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I have a C++ program and when I try to compile it it gives an error:

calor.h|6|error: expected unqualified-id before ‘using’|

Here's the header file for the calor class:

#ifndef _CALOR_
#define _CALOR_

#include "gradiente.h"

using namespace std;

class Calor : public Gradiente
{
public:
    Calor();
    Calor(int a);
    ~Calor();

    int getTemp();
    int getMinTemp();
    void setTemp(int a);
    void setMinTemp(int a);

    void mostraSensor();
};
#endif

Why does this happen?

This class inherits from gradiente:

#ifndef _GRADIENTE_
#define _GRADIENTE_

#include "sensor.h"

using namespace std;

class Gradiente : public Sensor
{
protected:
    int vActual, vMin;
public:
    Gradiente();
    ~Gradiente();
}
#endif

Which in turn inherits from sensor

#ifndef _SENSOR_
#define _SENSOR_

#include <iostream>
#include <fstream>
#include <string>

#include "definicoes.h"

using namespace std;

class Sensor
{
protected:
    int tipo;
    int IDsensor;
    bool estadoAlerta;
    bool estadoActivo;
    static int numSensores;
public:
    Sensor(/*PARAMETROS*/);
    Sensor(ifstream &);
    ~Sensor();

    int getIDsensor();
    bool getEstadoAlerta();
    bool getEstadoActivo();

    void setEstadoAlerta(int a);
    void setEstadoActivo(int a);

    virtual void guardaSensor(ofstream &);
    virtual void mostraSensor();
    // FUNÇÃO COMUM
    /* virtual int funcaoComum() = 0;
    virtual int funcaoComum(){return 0;};*/
};
#endif

For completeness' sake, here's definicoes.h

#ifndef _DEFINICOES_
#define _DEFINICOES_

const unsigned int SENSOR_MOVIMENTO = 0;
const unsigned int SENSOR_SOM = 1;
const unsigned int SENSOR_PRESSAO = 2;
const unsigned int SENSOR_CALOR = 3;
const unsigned int SENSOR_CONTACTO = 4;

const unsigned int MIN_MOVIMENTO = 10;
const unsigned int MIN_SOM = 10;
const unsigned int MIN_PRESSAO = 10;
const unsigned int MIN_CALOR = 35;
#endif

What am I doing wrong?

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3 Answers 3

up vote 16 down vote accepted

There is a semicolon missing at the end of this class:

class Gradiente : public Sensor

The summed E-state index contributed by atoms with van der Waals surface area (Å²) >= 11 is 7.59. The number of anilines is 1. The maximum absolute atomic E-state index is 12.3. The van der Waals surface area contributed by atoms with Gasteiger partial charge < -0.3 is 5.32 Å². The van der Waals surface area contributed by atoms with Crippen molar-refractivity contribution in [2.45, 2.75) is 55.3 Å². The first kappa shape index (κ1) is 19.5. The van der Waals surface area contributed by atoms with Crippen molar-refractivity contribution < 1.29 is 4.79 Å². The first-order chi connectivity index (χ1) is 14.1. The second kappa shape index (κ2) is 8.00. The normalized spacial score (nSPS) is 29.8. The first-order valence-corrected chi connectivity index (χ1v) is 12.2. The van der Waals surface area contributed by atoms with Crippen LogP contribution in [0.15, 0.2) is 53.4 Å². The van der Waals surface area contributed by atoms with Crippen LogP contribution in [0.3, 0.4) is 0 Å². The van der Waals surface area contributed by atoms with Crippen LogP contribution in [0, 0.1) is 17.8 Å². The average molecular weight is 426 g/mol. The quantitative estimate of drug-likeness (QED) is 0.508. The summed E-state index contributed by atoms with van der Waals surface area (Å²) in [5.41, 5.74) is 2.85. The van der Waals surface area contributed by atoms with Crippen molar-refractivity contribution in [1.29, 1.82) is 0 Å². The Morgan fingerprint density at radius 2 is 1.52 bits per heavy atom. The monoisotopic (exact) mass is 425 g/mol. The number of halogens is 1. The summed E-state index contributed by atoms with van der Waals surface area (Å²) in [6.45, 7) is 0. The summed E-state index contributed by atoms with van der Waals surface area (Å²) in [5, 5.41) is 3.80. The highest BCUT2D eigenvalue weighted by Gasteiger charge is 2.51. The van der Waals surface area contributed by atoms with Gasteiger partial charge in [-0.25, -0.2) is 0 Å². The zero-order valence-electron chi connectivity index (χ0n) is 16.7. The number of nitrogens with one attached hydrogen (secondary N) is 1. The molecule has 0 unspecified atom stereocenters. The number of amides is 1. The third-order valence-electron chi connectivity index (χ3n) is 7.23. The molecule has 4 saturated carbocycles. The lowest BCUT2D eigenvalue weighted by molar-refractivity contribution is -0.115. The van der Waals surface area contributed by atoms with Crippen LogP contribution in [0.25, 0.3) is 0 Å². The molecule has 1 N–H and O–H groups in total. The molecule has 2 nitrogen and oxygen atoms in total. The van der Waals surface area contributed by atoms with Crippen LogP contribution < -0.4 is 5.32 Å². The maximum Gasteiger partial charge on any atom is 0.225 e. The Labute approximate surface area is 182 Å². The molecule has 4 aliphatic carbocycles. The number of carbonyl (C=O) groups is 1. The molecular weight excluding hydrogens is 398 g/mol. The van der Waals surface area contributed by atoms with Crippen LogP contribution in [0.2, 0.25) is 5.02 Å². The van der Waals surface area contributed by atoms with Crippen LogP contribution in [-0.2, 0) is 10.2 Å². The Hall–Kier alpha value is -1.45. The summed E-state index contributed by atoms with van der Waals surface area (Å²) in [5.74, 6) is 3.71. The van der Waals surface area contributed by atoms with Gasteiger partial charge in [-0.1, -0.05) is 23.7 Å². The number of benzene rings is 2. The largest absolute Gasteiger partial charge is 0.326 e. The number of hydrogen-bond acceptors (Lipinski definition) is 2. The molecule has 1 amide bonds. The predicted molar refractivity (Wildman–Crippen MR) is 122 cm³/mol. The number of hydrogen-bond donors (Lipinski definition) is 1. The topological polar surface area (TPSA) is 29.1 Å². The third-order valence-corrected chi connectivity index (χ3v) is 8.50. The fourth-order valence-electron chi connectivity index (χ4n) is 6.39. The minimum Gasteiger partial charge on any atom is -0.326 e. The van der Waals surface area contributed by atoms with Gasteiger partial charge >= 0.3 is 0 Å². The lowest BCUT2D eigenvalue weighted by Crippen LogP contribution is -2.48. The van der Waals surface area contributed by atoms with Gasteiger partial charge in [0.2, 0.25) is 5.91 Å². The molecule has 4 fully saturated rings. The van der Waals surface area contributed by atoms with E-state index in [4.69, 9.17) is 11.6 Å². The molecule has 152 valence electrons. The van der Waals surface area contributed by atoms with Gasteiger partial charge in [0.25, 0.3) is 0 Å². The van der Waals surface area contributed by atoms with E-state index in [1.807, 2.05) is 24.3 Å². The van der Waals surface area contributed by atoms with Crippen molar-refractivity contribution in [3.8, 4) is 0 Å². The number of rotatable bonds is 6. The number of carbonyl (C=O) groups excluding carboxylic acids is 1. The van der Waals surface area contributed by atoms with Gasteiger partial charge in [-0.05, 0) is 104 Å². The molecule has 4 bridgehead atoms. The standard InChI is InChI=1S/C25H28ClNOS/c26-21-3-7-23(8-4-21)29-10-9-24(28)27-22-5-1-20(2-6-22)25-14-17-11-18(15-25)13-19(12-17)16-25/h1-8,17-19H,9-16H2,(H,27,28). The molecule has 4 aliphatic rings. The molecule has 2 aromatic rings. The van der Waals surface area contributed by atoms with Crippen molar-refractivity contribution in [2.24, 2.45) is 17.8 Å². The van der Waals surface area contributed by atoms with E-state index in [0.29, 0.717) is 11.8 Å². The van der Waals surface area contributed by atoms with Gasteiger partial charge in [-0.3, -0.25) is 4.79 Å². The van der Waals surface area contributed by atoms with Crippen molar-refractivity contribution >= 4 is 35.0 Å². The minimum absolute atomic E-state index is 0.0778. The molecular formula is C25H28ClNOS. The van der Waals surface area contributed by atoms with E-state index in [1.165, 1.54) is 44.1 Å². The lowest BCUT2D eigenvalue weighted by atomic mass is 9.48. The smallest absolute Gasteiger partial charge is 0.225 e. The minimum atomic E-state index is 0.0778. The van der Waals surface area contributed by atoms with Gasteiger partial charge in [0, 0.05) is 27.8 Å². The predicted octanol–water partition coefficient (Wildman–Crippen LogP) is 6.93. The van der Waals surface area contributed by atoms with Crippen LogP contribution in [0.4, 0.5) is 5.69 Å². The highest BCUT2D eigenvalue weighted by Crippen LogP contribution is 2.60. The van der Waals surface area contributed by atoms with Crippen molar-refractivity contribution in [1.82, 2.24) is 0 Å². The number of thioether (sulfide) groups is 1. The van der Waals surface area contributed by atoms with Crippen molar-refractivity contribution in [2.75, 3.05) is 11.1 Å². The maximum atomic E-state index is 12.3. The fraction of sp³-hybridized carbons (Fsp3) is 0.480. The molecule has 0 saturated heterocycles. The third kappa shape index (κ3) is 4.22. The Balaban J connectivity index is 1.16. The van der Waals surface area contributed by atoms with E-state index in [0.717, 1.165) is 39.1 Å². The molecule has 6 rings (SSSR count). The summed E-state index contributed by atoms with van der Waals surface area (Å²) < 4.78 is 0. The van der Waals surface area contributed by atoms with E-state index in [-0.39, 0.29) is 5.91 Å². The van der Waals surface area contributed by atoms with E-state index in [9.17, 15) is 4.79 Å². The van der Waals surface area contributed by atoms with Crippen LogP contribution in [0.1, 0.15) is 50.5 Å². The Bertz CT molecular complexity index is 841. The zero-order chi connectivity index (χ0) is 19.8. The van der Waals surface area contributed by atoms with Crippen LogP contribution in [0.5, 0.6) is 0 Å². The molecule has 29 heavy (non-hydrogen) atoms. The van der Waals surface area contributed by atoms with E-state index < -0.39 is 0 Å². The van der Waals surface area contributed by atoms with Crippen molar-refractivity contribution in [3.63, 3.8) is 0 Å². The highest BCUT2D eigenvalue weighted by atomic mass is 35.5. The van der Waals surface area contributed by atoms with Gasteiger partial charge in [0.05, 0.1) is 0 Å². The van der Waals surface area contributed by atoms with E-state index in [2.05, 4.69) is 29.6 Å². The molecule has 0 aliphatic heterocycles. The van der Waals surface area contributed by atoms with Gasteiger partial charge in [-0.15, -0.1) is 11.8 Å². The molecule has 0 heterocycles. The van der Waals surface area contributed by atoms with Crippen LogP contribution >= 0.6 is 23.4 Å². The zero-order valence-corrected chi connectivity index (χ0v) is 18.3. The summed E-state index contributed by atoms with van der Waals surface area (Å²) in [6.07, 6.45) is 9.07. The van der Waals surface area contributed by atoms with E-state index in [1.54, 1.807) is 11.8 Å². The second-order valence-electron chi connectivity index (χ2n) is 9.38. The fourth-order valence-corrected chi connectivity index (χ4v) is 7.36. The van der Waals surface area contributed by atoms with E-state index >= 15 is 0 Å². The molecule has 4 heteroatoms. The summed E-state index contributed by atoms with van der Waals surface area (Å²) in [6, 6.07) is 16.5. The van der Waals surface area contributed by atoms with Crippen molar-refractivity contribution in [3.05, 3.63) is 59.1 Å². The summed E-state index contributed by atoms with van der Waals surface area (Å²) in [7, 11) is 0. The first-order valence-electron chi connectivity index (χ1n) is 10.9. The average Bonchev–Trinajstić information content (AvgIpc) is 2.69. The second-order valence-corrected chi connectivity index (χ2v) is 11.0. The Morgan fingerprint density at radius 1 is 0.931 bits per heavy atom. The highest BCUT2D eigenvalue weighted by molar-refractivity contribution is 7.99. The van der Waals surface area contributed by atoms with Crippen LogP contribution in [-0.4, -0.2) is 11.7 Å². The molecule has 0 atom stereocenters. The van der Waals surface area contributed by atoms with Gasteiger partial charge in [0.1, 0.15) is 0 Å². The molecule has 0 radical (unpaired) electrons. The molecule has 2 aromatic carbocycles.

{
protected:
    int vActual, vMin;
public:
    Gradiente();
    ~Gradiente();
}                       // <-- semicolon needed after the right curly brace.

Also, the names of your include guards are illegal. Names that begin with an underscore and an uppercase letter are reserved for the C++ implementation (as are names containing a double underscore) - you are not allowed to create such names in your own code. And you should never use:

using namespace std;

in a header file. And lastly, the destructor in your Sensor base class should almost certainly be made virtual.

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Thank you for your added corrections! –  Francisco P. Jun 3 '10 at 12:14
3  
Just to clarify, the reason you should never use "using namespace std" (or that with any other namespace, for that matter) is because users of your class won't be expecting their global namepace to get polluted with all this stuff from namespace std when they didn't ask for it. Usually you want to limit how much stuff you add to the global namespace in your headers to the minimum required to get the job done, otherwise you risk introducing name conflicts and other fun stuff. –  George Jun 3 '10 at 12:27

In gradiente.h you forgot the semicolon at the end of your class declaration.

You need this:

class Gradiente : public Sensor
{
    protected:
        int vActual, vMin;
    public:
        Gradiente();
        ~Gradiente();
};  

See the added semicolon?

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You forgot to leave the last semi colon on the closing brackets, };, on the gradiente class.

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